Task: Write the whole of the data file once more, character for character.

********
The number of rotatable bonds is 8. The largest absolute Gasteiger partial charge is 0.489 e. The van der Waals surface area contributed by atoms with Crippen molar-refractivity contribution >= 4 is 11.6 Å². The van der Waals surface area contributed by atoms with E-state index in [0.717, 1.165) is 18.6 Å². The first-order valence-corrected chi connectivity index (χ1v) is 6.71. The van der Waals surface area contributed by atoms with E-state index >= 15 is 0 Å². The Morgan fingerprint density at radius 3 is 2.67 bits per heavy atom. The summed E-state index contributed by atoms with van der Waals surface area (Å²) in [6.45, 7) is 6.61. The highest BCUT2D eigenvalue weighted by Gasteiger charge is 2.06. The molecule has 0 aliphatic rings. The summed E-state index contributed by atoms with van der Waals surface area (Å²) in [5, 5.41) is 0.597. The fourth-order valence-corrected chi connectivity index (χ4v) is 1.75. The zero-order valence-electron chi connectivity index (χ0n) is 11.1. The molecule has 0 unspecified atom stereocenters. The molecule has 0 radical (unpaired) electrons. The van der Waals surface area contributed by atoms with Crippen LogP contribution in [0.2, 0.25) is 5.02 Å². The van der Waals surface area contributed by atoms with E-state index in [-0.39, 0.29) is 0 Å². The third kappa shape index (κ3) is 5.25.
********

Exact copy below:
The number of rotatable bonds is 8. The largest absolute Gasteiger partial charge is 0.489 e. The van der Waals surface area contributed by atoms with Crippen molar-refractivity contribution >= 4 is 11.6 Å². The van der Waals surface area contributed by atoms with E-state index in [0.717, 1.165) is 18.6 Å². The first-order valence-corrected chi connectivity index (χ1v) is 6.71. The van der Waals surface area contributed by atoms with E-state index >= 15 is 0 Å². The Morgan fingerprint density at radius 3 is 2.67 bits per heavy atom. The summed E-state index contributed by atoms with van der Waals surface area (Å²) in [6.45, 7) is 6.61. The highest BCUT2D eigenvalue weighted by Gasteiger charge is 2.06. The molecule has 0 aliphatic rings. The summed E-state index contributed by atoms with van der Waals surface area (Å²) in [5, 5.41) is 0.597. The fourth-order valence-corrected chi connectivity index (χ4v) is 1.75. The zero-order valence-electron chi connectivity index (χ0n) is 11.1. The molecule has 0 unspecified atom stereocenters. The molecule has 0 radical (unpaired) electrons. The van der Waals surface area contributed by atoms with Crippen LogP contribution in [0.2, 0.25) is 5.02 Å². The van der Waals surface area contributed by atoms with E-state index in [-0.39, 0.29) is 0 Å². The third kappa shape index (κ3) is 5.25.